Herniated discs are very common and can cause extreme lower back pain. Fortunately, surgery is not the only option when alleviating herniated disc pain. Exercise and therapy are often used prior to resorting to surgery, as they are proven remedies for lower back pain.
What is a Herniated Disc?
According to Dr. Paul Salinas, a nuerogsurgeon at Medical Center of McKinney, a disc herniation occurs when there is a tear in the nucleus fibrosis that allows a portion of the nucleus polpusus to extrude out from the center of the disc. This can occur with trauma to the spine but more commonly its associated with degeneration of this disc.
Herniated Disc Treatment
In some cases, surgery is the only option to correct severe, unrelenting herniated disc pain. Physicians and physical therapists typically recommend exercise and therapy as an initial treatment to pain. Speak with your doctor before starting any exercise or therapy regimen.
Exercise treats pain, helps with posture and coordination, and strengthens lower back muscles. Dr. Salinas says "core muscle-strengthening exercises" can help with the symptoms associated with a disc herniation.
Common helpful exercises include:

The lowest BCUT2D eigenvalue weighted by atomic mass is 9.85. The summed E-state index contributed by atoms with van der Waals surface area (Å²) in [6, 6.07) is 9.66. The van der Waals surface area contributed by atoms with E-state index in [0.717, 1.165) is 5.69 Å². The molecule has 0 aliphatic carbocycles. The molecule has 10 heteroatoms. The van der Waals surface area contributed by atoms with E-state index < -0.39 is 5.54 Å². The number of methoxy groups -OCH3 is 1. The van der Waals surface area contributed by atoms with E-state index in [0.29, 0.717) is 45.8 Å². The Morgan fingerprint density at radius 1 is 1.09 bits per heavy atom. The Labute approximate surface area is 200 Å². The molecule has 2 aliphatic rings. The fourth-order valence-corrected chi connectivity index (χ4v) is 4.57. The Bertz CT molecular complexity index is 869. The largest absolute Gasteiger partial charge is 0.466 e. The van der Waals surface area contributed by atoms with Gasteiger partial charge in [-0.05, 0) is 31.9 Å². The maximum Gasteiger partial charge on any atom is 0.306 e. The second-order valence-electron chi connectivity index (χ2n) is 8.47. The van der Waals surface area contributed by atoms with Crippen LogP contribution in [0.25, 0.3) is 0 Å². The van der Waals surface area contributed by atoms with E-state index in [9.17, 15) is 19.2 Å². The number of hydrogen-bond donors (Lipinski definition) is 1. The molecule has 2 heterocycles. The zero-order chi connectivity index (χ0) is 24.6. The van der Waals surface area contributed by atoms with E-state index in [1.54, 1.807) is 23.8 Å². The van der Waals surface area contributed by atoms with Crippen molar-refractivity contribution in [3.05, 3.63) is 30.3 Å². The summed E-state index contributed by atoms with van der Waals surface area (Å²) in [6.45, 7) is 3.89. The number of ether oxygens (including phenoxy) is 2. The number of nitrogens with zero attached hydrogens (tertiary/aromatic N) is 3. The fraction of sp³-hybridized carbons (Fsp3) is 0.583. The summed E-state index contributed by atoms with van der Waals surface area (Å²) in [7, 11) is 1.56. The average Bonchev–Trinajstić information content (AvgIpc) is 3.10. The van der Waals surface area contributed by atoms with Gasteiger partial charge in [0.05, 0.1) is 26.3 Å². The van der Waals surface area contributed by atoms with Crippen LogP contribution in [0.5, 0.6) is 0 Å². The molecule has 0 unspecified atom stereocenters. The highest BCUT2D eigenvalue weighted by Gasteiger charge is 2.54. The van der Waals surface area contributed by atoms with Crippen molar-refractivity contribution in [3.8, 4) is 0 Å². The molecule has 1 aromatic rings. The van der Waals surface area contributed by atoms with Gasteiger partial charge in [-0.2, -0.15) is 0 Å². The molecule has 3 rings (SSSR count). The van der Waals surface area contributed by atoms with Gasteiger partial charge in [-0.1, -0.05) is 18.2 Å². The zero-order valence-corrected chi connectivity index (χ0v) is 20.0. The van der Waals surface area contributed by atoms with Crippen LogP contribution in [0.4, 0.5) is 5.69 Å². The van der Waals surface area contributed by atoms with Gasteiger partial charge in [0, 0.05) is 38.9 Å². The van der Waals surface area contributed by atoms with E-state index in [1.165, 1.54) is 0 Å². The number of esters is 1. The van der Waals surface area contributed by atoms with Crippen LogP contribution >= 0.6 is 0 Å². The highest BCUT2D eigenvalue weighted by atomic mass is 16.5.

- Low-impact aerobics
- Swimming/water aerobics
- Stationary bike riding
According to herniated-disc-treatment.info, other exercises used to treat a herniated disc include regular herniated-disc therapy. This therapy is critical to resuming a normal routine.
Patients should receive stretching instructions from their therapist, as well as a rehabilitation schedule including techniques to support and strengthen the lower back muscles. Additionally, patients should participate in a pain management program to learn how to deal with ongoing pain.
"Excercises alone can help and sometime alleviate the symptoms that are associated with a disc herniaton, but do not remove the disc herniation or nerve compression when present," says Dr. Salinas. "It's also important to point out that exercise nor any other therapy for that matter can "push" the herniated portion of the disc back into its proper anatomical position."
Ultrasound, heat or ice, and cortisone shots are also helpful in reducing pain. If the patient has exhausted all different therapies resulting in little or no relief, the next step may be surgery.
If you’re having herniated disc pain that just won’t subside, talk to your doctor to learn about your options.
For more information about how orthopedic specialists at the Medical Center of McKinney can help you, visit the hospital online.
To be connected with a Medical Center of McKinney neurosurgeon, call the Physician Referral Line at 1-855-296-6265